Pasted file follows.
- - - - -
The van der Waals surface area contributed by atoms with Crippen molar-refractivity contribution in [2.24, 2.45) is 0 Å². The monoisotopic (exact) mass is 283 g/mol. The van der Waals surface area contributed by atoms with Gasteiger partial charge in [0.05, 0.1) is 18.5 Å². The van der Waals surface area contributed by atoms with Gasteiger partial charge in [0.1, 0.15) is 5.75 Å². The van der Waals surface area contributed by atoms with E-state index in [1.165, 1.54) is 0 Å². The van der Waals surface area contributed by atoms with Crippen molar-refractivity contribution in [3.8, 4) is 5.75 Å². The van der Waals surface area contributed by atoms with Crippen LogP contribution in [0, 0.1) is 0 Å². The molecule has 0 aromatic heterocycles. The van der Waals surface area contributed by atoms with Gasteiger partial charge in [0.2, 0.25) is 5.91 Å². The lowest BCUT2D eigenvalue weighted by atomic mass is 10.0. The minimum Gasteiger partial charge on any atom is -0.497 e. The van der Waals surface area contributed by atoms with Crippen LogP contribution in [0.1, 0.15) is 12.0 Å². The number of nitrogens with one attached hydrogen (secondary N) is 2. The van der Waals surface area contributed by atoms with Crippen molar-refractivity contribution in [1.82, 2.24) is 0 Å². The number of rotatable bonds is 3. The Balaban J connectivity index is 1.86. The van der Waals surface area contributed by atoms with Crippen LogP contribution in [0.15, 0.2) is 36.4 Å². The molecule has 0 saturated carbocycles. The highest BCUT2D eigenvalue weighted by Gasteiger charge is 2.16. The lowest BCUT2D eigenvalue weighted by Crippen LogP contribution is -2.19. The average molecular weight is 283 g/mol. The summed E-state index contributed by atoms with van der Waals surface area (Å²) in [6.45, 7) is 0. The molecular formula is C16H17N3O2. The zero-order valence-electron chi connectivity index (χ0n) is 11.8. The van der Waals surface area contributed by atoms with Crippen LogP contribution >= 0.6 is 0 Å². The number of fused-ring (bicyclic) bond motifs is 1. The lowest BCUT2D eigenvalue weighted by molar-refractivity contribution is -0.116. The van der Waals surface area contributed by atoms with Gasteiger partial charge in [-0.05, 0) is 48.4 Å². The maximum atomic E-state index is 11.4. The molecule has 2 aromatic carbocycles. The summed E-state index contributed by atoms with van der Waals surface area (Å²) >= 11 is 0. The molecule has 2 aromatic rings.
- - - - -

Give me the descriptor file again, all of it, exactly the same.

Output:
The van der Waals surface area contributed by atoms with Crippen molar-refractivity contribution in [2.24, 2.45) is 0 Å². The monoisotopic (exact) mass is 283 g/mol. The van der Waals surface area contributed by atoms with Gasteiger partial charge in [0.05, 0.1) is 18.5 Å². The van der Waals surface area contributed by atoms with Gasteiger partial charge in [0.1, 0.15) is 5.75 Å². The van der Waals surface area contributed by atoms with E-state index in [1.165, 1.54) is 0 Å². The van der Waals surface area contributed by atoms with Crippen molar-refractivity contribution in [3.8, 4) is 5.75 Å². The van der Waals surface area contributed by atoms with Crippen LogP contribution in [0, 0.1) is 0 Å². The molecule has 0 aromatic heterocycles. The van der Waals surface area contributed by atoms with Gasteiger partial charge in [0.2, 0.25) is 5.91 Å². The lowest BCUT2D eigenvalue weighted by atomic mass is 10.0. The minimum Gasteiger partial charge on any atom is -0.497 e. The van der Waals surface area contributed by atoms with Crippen LogP contribution in [0.1, 0.15) is 12.0 Å². The number of nitrogens with one attached hydrogen (secondary N) is 2. The van der Waals surface area contributed by atoms with Crippen molar-refractivity contribution in [1.82, 2.24) is 0 Å². The number of rotatable bonds is 3. The Balaban J connectivity index is 1.86. The van der Waals surface area contributed by atoms with Crippen LogP contribution in [0.15, 0.2) is 36.4 Å². The molecule has 0 saturated carbocycles. The highest BCUT2D eigenvalue weighted by Gasteiger charge is 2.16. The lowest BCUT2D eigenvalue weighted by Crippen LogP contribution is -2.19. The average molecular weight is 283 g/mol. The summed E-state index contributed by atoms with van der Waals surface area (Å²) in [6.45, 7) is 0. The molecular formula is C16H17N3O2. The zero-order valence-electron chi connectivity index (χ0n) is 11.8. The van der Waals surface area contributed by atoms with Crippen LogP contribution >= 0.6 is 0 Å². The number of fused-ring (bicyclic) bond motifs is 1. The lowest BCUT2D eigenvalue weighted by molar-refractivity contribution is -0.116. The van der Waals surface area contributed by atoms with Gasteiger partial charge in [-0.05, 0) is 48.4 Å². The maximum atomic E-state index is 11.4. The molecule has 2 aromatic carbocycles. The summed E-state index contributed by atoms with van der Waals surface area (Å²) >= 11 is 0. The molecule has 2 aromatic rings.